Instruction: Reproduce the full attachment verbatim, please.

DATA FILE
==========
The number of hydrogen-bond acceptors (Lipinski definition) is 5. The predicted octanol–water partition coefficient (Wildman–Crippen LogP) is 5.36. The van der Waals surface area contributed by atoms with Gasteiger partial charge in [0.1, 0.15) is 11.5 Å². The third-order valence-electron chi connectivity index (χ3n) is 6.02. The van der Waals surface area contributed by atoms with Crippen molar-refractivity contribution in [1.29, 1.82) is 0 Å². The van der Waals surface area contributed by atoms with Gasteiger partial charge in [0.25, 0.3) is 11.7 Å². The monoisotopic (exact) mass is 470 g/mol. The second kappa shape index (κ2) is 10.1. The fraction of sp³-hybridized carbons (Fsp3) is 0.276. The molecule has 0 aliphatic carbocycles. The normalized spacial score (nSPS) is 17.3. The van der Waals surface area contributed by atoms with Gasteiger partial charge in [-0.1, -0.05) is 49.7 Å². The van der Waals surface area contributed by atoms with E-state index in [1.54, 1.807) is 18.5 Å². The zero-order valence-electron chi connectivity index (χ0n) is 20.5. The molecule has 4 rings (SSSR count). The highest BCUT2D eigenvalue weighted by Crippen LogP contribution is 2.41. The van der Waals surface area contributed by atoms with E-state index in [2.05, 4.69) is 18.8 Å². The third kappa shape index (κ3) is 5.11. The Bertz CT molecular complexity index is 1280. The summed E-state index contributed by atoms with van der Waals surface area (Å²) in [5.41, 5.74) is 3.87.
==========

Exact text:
The number of hydrogen-bond acceptors (Lipinski definition) is 5. The predicted octanol–water partition coefficient (Wildman–Crippen LogP) is 5.36. The van der Waals surface area contributed by atoms with Gasteiger partial charge in [0.1, 0.15) is 11.5 Å². The third-order valence-electron chi connectivity index (χ3n) is 6.02. The van der Waals surface area contributed by atoms with Crippen molar-refractivity contribution in [1.29, 1.82) is 0 Å². The van der Waals surface area contributed by atoms with Gasteiger partial charge in [0.25, 0.3) is 11.7 Å². The monoisotopic (exact) mass is 470 g/mol. The second kappa shape index (κ2) is 10.1. The fraction of sp³-hybridized carbons (Fsp3) is 0.276. The molecule has 0 aliphatic carbocycles. The normalized spacial score (nSPS) is 17.3. The van der Waals surface area contributed by atoms with Gasteiger partial charge in [-0.1, -0.05) is 49.7 Å². The van der Waals surface area contributed by atoms with E-state index in [1.54, 1.807) is 18.5 Å². The zero-order valence-electron chi connectivity index (χ0n) is 20.5. The molecule has 4 rings (SSSR count). The highest BCUT2D eigenvalue weighted by Crippen LogP contribution is 2.41. The van der Waals surface area contributed by atoms with E-state index in [2.05, 4.69) is 18.8 Å². The third kappa shape index (κ3) is 5.11. The Bertz CT molecular complexity index is 1280. The summed E-state index contributed by atoms with van der Waals surface area (Å²) in [5.41, 5.74) is 3.87.